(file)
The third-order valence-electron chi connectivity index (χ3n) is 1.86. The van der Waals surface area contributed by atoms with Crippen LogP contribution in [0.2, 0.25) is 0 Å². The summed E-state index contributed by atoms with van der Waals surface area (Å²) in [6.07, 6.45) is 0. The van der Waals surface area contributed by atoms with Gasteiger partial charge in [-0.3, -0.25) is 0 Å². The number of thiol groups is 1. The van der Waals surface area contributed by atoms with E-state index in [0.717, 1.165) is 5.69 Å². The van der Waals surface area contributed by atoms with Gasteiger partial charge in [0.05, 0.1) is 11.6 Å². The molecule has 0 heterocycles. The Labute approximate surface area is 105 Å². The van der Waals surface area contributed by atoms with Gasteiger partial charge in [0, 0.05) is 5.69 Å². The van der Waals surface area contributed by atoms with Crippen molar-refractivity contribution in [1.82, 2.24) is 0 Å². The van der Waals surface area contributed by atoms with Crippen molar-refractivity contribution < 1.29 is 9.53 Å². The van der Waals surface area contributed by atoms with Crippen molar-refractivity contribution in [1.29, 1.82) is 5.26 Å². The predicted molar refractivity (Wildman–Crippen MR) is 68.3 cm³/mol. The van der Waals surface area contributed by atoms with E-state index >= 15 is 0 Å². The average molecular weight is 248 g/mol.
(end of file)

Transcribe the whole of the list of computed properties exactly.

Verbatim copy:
The third-order valence-electron chi connectivity index (χ3n) is 1.86. The van der Waals surface area contributed by atoms with Crippen LogP contribution in [0.2, 0.25) is 0 Å². The summed E-state index contributed by atoms with van der Waals surface area (Å²) in [6.07, 6.45) is 0. The van der Waals surface area contributed by atoms with Gasteiger partial charge in [-0.3, -0.25) is 0 Å². The number of thiol groups is 1. The van der Waals surface area contributed by atoms with E-state index in [0.717, 1.165) is 5.69 Å². The van der Waals surface area contributed by atoms with Gasteiger partial charge in [0.05, 0.1) is 11.6 Å². The molecule has 0 heterocycles. The Labute approximate surface area is 105 Å². The van der Waals surface area contributed by atoms with Gasteiger partial charge in [0, 0.05) is 5.69 Å². The van der Waals surface area contributed by atoms with Crippen molar-refractivity contribution in [1.82, 2.24) is 0 Å². The van der Waals surface area contributed by atoms with Crippen molar-refractivity contribution < 1.29 is 9.53 Å². The van der Waals surface area contributed by atoms with Crippen molar-refractivity contribution in [1.29, 1.82) is 5.26 Å². The predicted molar refractivity (Wildman–Crippen MR) is 68.3 cm³/mol. The van der Waals surface area contributed by atoms with E-state index >= 15 is 0 Å². The average molecular weight is 248 g/mol.